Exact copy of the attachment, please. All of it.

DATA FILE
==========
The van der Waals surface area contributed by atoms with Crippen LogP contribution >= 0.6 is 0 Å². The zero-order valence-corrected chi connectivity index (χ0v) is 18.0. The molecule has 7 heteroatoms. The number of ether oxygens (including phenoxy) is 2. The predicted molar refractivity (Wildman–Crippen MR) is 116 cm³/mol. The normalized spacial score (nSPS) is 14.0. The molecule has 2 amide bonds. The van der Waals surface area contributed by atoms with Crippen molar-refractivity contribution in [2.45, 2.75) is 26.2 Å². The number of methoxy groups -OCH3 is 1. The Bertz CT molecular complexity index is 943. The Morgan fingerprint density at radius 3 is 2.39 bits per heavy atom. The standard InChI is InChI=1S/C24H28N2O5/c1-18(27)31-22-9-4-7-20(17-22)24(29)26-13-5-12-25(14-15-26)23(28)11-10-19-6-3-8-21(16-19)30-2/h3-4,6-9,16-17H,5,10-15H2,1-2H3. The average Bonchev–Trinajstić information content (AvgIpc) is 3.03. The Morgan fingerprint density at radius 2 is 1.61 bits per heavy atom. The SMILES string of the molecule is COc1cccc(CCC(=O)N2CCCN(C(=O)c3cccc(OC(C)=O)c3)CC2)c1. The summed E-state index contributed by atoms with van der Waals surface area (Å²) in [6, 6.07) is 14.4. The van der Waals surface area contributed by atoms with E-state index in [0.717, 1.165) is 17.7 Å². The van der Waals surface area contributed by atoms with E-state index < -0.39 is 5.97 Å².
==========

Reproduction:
The van der Waals surface area contributed by atoms with Crippen LogP contribution >= 0.6 is 0 Å². The zero-order valence-corrected chi connectivity index (χ0v) is 18.0. The molecule has 7 heteroatoms. The number of ether oxygens (including phenoxy) is 2. The predicted molar refractivity (Wildman–Crippen MR) is 116 cm³/mol. The normalized spacial score (nSPS) is 14.0. The molecule has 2 amide bonds. The van der Waals surface area contributed by atoms with Crippen molar-refractivity contribution in [2.45, 2.75) is 26.2 Å². The number of methoxy groups -OCH3 is 1. The Bertz CT molecular complexity index is 943. The Morgan fingerprint density at radius 3 is 2.39 bits per heavy atom. The standard InChI is InChI=1S/C24H28N2O5/c1-18(27)31-22-9-4-7-20(17-22)24(29)26-13-5-12-25(14-15-26)23(28)11-10-19-6-3-8-21(16-19)30-2/h3-4,6-9,16-17H,5,10-15H2,1-2H3. The average Bonchev–Trinajstić information content (AvgIpc) is 3.03. The Morgan fingerprint density at radius 2 is 1.61 bits per heavy atom. The SMILES string of the molecule is COc1cccc(CCC(=O)N2CCCN(C(=O)c3cccc(OC(C)=O)c3)CC2)c1. The summed E-state index contributed by atoms with van der Waals surface area (Å²) in [6, 6.07) is 14.4. The van der Waals surface area contributed by atoms with E-state index in [0.717, 1.165) is 17.7 Å². The van der Waals surface area contributed by atoms with E-state index < -0.39 is 5.97 Å².